This Week’s Insights: Are algorithms leading to worse art?… The best subscription machine we had is failing… Will listener stats kill podcasts?… The Nutcracker that ate dance… How to deal with “problematic” plays.
- When Algorithms Determine Our Audience: Not for the first time have people raised concerns that algorithmic selection of content for us to see narrows our choices. Depending on the algo, of course, the behind-the-scenes selections can narrow our taste and reinforce biases. But increasingly it’s obvious that algorithmically-driven content is actually changing the kinds of content being produced. Then , the middleman – the critics and producers – are having less influence. “On the consumer side, streaming and social-media platforms have transformed the nature of music discovery, which was previously more proactive by necessity—requiring manual effort to open up a newspaper, dig through crates at a record store, or attend a live show. Nowadays, “discovery” can be as easy and passive as scrolling mindlessly through a personalized feed or shuffling an algorithmically -curated playlist in the background of a holiday party, without help from a critic or other human guide. Because of its inherently passive nature, algorithmic curation has also made one core function of criticism defunct.”
- Even The Master Of Subscriptions Is Failing: Chicago Lyric Opera used to more than sell out its entire season. And it wasn’t so many years ago, either. Today is an entirely different picture, and it’s grim. The decline in subscribers is upending the already fragile economics of opera, changing how companies operate and what they program. Lyric now gives a quarter fewer main stage opera performances than it did two decades ago — it gave 60 last season — and has started presenting a musical each spring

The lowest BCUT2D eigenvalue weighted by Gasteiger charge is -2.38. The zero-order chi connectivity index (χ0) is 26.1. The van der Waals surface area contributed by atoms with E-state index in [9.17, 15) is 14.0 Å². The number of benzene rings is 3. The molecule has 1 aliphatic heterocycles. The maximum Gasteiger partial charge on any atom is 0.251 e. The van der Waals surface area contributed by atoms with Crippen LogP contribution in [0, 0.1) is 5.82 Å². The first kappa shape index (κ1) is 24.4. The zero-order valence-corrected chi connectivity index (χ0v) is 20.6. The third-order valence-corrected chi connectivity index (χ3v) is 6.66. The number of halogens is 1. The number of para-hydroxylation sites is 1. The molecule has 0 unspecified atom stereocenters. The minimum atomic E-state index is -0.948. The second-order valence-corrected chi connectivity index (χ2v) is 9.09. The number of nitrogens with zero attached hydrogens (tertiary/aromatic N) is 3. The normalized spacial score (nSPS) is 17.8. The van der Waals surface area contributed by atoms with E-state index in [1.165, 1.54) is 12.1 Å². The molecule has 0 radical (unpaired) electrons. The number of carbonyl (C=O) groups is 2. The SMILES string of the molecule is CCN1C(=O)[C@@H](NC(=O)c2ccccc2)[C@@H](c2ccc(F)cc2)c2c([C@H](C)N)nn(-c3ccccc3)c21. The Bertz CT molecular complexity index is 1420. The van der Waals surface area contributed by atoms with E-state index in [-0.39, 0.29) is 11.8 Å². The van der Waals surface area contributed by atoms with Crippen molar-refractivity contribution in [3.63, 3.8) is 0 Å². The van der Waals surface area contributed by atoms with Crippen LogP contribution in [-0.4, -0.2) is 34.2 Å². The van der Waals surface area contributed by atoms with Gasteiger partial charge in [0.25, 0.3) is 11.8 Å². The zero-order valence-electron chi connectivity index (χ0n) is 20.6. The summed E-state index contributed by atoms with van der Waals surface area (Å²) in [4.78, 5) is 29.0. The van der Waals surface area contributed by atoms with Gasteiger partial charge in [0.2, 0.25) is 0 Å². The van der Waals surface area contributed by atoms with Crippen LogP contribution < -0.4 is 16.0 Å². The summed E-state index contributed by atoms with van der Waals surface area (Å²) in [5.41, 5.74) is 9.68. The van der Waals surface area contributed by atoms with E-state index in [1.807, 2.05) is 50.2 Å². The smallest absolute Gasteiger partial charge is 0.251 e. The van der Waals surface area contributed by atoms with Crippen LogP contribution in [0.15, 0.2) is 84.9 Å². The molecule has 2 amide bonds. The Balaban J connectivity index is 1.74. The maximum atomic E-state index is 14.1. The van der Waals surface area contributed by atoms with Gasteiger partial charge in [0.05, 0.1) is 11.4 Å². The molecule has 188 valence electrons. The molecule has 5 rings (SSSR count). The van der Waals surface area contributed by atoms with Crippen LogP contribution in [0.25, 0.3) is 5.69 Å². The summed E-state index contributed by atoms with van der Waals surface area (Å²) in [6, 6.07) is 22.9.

- Ratings Come To Podcasting: Until now, the only tools for telling how long users actually listened to the podcasts they downloaded were the proprietary ones of Apple and Spotify. So NPR developed an open-source tool to get data beyond download figures. But with the privacy scandals that have broken over the past year, some podcasters are leery. Why? Do we need to remind you of the corrosive effect content stats have had in the form of clickbait?
- When One Mega-Hit Dominates Your Art: Nutcracker towers over the dance landscape. And it is the economic engine that drives much of what happens in dance in America. “[Dance/USA] just reported on the state of The Nutcracker for the first time since 2008, and the data shows just how much the ballet’s prevalence has grown in the past 10 years — and how much companies have come to rely on it as a revenue source.”
- Audience Talkback And Dealing With Controversy: Maddie Gaw, who was part of the selection panel for the first-ever Problematic Play Festival this past fall, writes about what makes plays “problematic” (i.e., subject matter violent or controversial enough to make most theatres and funders flee) and about how the festival altered the standard post-play talkback to make it safe for audience members to process what they had seen.